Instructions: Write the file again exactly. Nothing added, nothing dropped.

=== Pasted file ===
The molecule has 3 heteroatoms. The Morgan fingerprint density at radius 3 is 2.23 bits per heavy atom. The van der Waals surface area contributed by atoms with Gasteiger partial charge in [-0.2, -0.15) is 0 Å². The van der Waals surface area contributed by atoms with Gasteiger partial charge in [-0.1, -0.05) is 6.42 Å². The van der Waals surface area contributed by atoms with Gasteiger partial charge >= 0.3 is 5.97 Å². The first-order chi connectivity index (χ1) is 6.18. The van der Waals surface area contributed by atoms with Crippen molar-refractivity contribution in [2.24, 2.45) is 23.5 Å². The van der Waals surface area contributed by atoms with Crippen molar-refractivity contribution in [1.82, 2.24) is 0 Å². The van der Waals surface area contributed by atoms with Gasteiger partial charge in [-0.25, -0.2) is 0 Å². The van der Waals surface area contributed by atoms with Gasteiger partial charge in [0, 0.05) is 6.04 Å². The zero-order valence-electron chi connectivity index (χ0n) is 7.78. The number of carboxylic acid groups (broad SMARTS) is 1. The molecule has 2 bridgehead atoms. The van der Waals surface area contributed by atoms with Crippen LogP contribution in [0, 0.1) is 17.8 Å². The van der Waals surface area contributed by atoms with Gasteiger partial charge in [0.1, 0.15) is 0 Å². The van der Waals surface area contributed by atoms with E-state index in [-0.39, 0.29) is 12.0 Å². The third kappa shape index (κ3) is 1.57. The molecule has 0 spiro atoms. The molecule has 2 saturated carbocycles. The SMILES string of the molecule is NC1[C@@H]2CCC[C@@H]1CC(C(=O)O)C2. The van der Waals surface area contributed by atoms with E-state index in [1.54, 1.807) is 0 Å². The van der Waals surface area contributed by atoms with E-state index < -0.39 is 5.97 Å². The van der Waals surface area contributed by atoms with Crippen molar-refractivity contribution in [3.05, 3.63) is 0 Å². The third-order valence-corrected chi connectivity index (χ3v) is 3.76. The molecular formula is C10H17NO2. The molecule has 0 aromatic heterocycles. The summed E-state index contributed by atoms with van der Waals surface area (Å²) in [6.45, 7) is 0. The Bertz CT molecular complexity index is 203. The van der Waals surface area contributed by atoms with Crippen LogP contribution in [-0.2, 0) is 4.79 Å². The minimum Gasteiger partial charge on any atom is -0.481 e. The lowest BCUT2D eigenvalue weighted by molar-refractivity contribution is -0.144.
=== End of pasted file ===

The molecule has 3 heteroatoms. The Morgan fingerprint density at radius 3 is 2.23 bits per heavy atom. The van der Waals surface area contributed by atoms with Gasteiger partial charge in [-0.2, -0.15) is 0 Å². The van der Waals surface area contributed by atoms with Gasteiger partial charge in [-0.1, -0.05) is 6.42 Å². The van der Waals surface area contributed by atoms with Gasteiger partial charge >= 0.3 is 5.97 Å². The first-order chi connectivity index (χ1) is 6.18. The van der Waals surface area contributed by atoms with Crippen molar-refractivity contribution in [2.24, 2.45) is 23.5 Å². The van der Waals surface area contributed by atoms with Crippen molar-refractivity contribution in [1.82, 2.24) is 0 Å². The van der Waals surface area contributed by atoms with Gasteiger partial charge in [-0.25, -0.2) is 0 Å². The van der Waals surface area contributed by atoms with Gasteiger partial charge in [0, 0.05) is 6.04 Å². The zero-order valence-electron chi connectivity index (χ0n) is 7.78. The number of carboxylic acid groups (broad SMARTS) is 1. The molecule has 2 bridgehead atoms. The van der Waals surface area contributed by atoms with Crippen LogP contribution in [0, 0.1) is 17.8 Å². The van der Waals surface area contributed by atoms with Gasteiger partial charge in [0.1, 0.15) is 0 Å². The van der Waals surface area contributed by atoms with E-state index in [-0.39, 0.29) is 12.0 Å². The third kappa shape index (κ3) is 1.57. The molecule has 0 spiro atoms. The molecule has 2 saturated carbocycles. The SMILES string of the molecule is NC1[C@@H]2CCC[C@@H]1CC(C(=O)O)C2. The van der Waals surface area contributed by atoms with E-state index in [1.54, 1.807) is 0 Å². The van der Waals surface area contributed by atoms with E-state index < -0.39 is 5.97 Å². The van der Waals surface area contributed by atoms with Crippen molar-refractivity contribution in [3.05, 3.63) is 0 Å². The third-order valence-corrected chi connectivity index (χ3v) is 3.76. The molecular formula is C10H17NO2. The molecule has 0 aromatic heterocycles. The summed E-state index contributed by atoms with van der Waals surface area (Å²) in [6.45, 7) is 0. The Bertz CT molecular complexity index is 203. The van der Waals surface area contributed by atoms with Crippen LogP contribution in [-0.2, 0) is 4.79 Å². The minimum Gasteiger partial charge on any atom is -0.481 e. The lowest BCUT2D eigenvalue weighted by molar-refractivity contribution is -0.144.